LONDON (Reuters) - Barclays’ (BARC.L) second-quarter pretax profits almost trebled in the absence of hefty payouts for legal problems but the British lender faced further questions about the role of investment banking in its strategy.
Barclays reported pretax profit of 1.9 billion pounds ($2.5 billion) for the April-June quarter, up from 659 million pounds a year ago and higher than the 1.46 billion average of analysts’ estimates compiled by the bank.
The improved profitability showed years of restructuring starting to pay off for Barclays, one of the big five that dominate the banking industry in Britain.
But little improvement to income at its investment bank brought the performance of that part of the business back into focus after questions raised by activist investor Edward Bramson.
“It is the first quarter for some time with no significant litigation or conduct charges, restructuring costs, or other exceptional expenses which hit profitability,” American CEO Jes Staley said in a statement.
Income in the investment bank rose just 1 percent in the first half of 2018, largely due to outperformance in the equities division, where revenues rose by 30 percent bolstered by strong sales of derivatives products.
Barclays shares initially rose on Thursday but were down 0.9 percent by 0930 GMT against a 1.7 percent fall in the broader STOXX Europe banks index .SX7P.
“If you could invest in Barclays excluding the investment bank it would be a great investment. Sadly you cannot – and it now looks like 2018 is shaping up to be another strong start followed by weak second half,” analyst Edward Firth at broker KBW said.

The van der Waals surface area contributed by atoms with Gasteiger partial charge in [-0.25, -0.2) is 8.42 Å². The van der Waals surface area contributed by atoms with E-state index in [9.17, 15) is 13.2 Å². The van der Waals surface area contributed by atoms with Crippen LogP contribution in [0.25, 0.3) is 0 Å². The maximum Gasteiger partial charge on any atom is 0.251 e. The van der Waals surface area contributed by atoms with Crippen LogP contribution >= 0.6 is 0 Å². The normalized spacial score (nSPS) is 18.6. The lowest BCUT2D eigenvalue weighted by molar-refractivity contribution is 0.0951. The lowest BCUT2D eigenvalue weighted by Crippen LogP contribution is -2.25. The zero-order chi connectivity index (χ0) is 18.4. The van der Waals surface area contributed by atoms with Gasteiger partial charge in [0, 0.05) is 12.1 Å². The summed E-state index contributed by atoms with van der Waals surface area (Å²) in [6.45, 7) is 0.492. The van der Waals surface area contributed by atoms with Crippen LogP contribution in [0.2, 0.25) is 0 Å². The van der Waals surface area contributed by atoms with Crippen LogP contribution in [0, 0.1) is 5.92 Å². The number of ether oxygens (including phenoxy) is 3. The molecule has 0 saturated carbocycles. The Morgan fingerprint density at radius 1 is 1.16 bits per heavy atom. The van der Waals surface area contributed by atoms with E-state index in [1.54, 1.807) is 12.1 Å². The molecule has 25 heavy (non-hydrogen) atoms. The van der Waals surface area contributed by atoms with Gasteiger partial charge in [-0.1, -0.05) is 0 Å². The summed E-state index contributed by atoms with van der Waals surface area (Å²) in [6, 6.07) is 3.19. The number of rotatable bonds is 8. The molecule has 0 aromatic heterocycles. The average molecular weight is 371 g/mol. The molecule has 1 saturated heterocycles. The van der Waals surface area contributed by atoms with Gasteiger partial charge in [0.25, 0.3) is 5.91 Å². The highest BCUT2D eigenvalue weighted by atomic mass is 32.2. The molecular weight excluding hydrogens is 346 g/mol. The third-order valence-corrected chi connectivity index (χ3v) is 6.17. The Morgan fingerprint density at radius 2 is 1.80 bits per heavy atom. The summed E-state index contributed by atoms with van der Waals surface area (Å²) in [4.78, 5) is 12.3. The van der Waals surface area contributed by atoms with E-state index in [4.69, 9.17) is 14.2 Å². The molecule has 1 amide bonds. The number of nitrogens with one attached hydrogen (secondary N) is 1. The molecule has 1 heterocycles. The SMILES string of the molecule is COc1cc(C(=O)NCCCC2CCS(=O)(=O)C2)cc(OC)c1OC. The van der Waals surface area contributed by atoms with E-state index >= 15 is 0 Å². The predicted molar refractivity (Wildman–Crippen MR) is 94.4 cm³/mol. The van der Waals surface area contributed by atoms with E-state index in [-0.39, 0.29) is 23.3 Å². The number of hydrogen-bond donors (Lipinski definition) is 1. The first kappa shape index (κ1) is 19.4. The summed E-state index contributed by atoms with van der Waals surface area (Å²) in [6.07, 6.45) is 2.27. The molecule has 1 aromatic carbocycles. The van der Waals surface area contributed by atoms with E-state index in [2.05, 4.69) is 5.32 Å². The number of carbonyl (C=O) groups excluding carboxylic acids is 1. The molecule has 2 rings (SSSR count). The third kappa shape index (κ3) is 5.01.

The Barclays investment banking performance compared favorably with European peers which have struggled in recent months, but paled in comparison with U.S. peers which have reported their best revenues since 2011.
Staley faces a call to cut back the trading arm of the investment bank from Bramson, the New York financier who disclosed a surprise 5 percent stake in Barclays in February.
Bramson has argued in presentations to his investors that the lender should pare parts of the investment bank that do not directly serve corporate clients.
“We are in conversations with Bramson, I have met him, and we look forward to meeting him post these results, but he has not outlined what his strategy is to us,” Staley told reporters on a conference call.
Barclays’ core capital ratio, a key measure of financial strength, rose to 13 percent, just above analysts’ average forecast of 12.9 percent.
That number had been depleted by fines and misconduct costs and was a source of concern for investors in recent months, fuelling speculation the bank might need to raise fresh capital.
The bank said it would pay an interim dividend of 2.5 pence per share, above analysts’ expectations and above the 1 pence paid at the same time a year ago.
Barclays still faces a raft of problems that threaten to dent its numbers in future.
The UK’s Serious Fraud Office is seeking to resurrect its prosecution of Barclays over undisclosed payments to Qatari investors, and the bank faces a host of investigations into interest rate manipulation and its conduct in foreign exchange trading.
Barclays separately announced on Thursday it is taking a minority stake in MarketInvoice, a financial technology firm which allows small businesses to borrow money secured against invoices to their customers.
Editing by Sinead Cruise/Keith Weir